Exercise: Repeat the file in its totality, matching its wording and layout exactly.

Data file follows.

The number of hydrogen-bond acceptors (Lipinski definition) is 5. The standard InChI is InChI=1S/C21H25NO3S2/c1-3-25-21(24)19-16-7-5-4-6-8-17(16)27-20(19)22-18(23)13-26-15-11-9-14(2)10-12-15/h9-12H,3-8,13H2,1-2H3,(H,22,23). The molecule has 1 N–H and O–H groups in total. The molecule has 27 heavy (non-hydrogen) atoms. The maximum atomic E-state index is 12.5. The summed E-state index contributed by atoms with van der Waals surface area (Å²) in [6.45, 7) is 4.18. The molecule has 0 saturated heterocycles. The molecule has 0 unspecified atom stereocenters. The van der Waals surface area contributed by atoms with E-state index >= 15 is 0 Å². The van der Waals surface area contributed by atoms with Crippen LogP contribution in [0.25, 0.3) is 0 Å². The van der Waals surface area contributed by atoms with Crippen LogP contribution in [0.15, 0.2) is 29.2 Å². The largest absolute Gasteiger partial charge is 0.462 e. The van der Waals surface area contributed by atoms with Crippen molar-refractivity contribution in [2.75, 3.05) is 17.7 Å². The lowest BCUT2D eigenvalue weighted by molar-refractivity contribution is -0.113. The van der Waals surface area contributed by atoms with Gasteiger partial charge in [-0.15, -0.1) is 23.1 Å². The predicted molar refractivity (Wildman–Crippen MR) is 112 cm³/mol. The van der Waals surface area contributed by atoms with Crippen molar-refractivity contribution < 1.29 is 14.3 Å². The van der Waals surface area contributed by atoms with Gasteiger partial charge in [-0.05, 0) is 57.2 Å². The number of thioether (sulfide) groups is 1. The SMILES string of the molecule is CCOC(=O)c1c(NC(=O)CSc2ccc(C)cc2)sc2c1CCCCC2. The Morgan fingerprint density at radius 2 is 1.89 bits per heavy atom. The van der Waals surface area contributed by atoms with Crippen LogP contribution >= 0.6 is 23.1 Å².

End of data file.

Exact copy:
The number of hydrogen-bond acceptors (Lipinski definition) is 5. The standard InChI is InChI=1S/C21H25NO3S2/c1-3-25-21(24)19-16-7-5-4-6-8-17(16)27-20(19)22-18(23)13-26-15-11-9-14(2)10-12-15/h9-12H,3-8,13H2,1-2H3,(H,22,23). The molecule has 1 N–H and O–H groups in total. The molecule has 27 heavy (non-hydrogen) atoms. The maximum atomic E-state index is 12.5. The summed E-state index contributed by atoms with van der Waals surface area (Å²) in [6.45, 7) is 4.18. The molecule has 0 saturated heterocycles. The molecule has 0 unspecified atom stereocenters. The van der Waals surface area contributed by atoms with E-state index >= 15 is 0 Å². The van der Waals surface area contributed by atoms with Crippen LogP contribution in [0.25, 0.3) is 0 Å². The van der Waals surface area contributed by atoms with Crippen LogP contribution in [0.15, 0.2) is 29.2 Å². The largest absolute Gasteiger partial charge is 0.462 e. The van der Waals surface area contributed by atoms with Crippen molar-refractivity contribution in [2.75, 3.05) is 17.7 Å². The lowest BCUT2D eigenvalue weighted by molar-refractivity contribution is -0.113. The van der Waals surface area contributed by atoms with Gasteiger partial charge in [-0.15, -0.1) is 23.1 Å². The predicted molar refractivity (Wildman–Crippen MR) is 112 cm³/mol. The van der Waals surface area contributed by atoms with Crippen molar-refractivity contribution < 1.29 is 14.3 Å². The van der Waals surface area contributed by atoms with Gasteiger partial charge in [-0.05, 0) is 57.2 Å². The number of thioether (sulfide) groups is 1. The SMILES string of the molecule is CCOC(=O)c1c(NC(=O)CSc2ccc(C)cc2)sc2c1CCCCC2. The Morgan fingerprint density at radius 2 is 1.89 bits per heavy atom. The van der Waals surface area contributed by atoms with Crippen LogP contribution >= 0.6 is 23.1 Å².